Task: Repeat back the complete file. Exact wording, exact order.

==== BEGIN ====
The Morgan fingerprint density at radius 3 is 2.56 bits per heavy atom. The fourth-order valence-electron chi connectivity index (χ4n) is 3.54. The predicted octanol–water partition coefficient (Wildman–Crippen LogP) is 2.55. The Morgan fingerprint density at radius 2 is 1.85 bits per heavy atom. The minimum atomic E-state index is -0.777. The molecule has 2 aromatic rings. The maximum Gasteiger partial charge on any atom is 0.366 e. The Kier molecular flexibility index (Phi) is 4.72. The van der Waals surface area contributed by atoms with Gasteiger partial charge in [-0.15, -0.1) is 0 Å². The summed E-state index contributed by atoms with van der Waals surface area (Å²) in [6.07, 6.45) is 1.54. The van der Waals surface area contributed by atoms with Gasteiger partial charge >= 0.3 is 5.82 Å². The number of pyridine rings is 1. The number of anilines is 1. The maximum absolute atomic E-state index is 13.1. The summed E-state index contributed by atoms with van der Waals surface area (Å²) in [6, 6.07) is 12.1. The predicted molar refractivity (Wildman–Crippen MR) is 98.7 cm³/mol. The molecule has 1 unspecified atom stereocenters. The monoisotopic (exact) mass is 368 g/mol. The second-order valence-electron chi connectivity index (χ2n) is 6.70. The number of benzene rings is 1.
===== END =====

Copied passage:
The Morgan fingerprint density at radius 3 is 2.56 bits per heavy atom. The fourth-order valence-electron chi connectivity index (χ4n) is 3.54. The predicted octanol–water partition coefficient (Wildman–Crippen LogP) is 2.55. The Morgan fingerprint density at radius 2 is 1.85 bits per heavy atom. The minimum atomic E-state index is -0.777. The molecule has 2 aromatic rings. The maximum Gasteiger partial charge on any atom is 0.366 e. The Kier molecular flexibility index (Phi) is 4.72. The van der Waals surface area contributed by atoms with Gasteiger partial charge in [-0.15, -0.1) is 0 Å². The summed E-state index contributed by atoms with van der Waals surface area (Å²) in [6.07, 6.45) is 1.54. The van der Waals surface area contributed by atoms with Gasteiger partial charge >= 0.3 is 5.82 Å². The number of pyridine rings is 1. The number of anilines is 1. The maximum absolute atomic E-state index is 13.1. The summed E-state index contributed by atoms with van der Waals surface area (Å²) in [6, 6.07) is 12.1. The predicted molar refractivity (Wildman–Crippen MR) is 98.7 cm³/mol. The molecule has 1 unspecified atom stereocenters. The monoisotopic (exact) mass is 368 g/mol. The second-order valence-electron chi connectivity index (χ2n) is 6.70. The number of benzene rings is 1.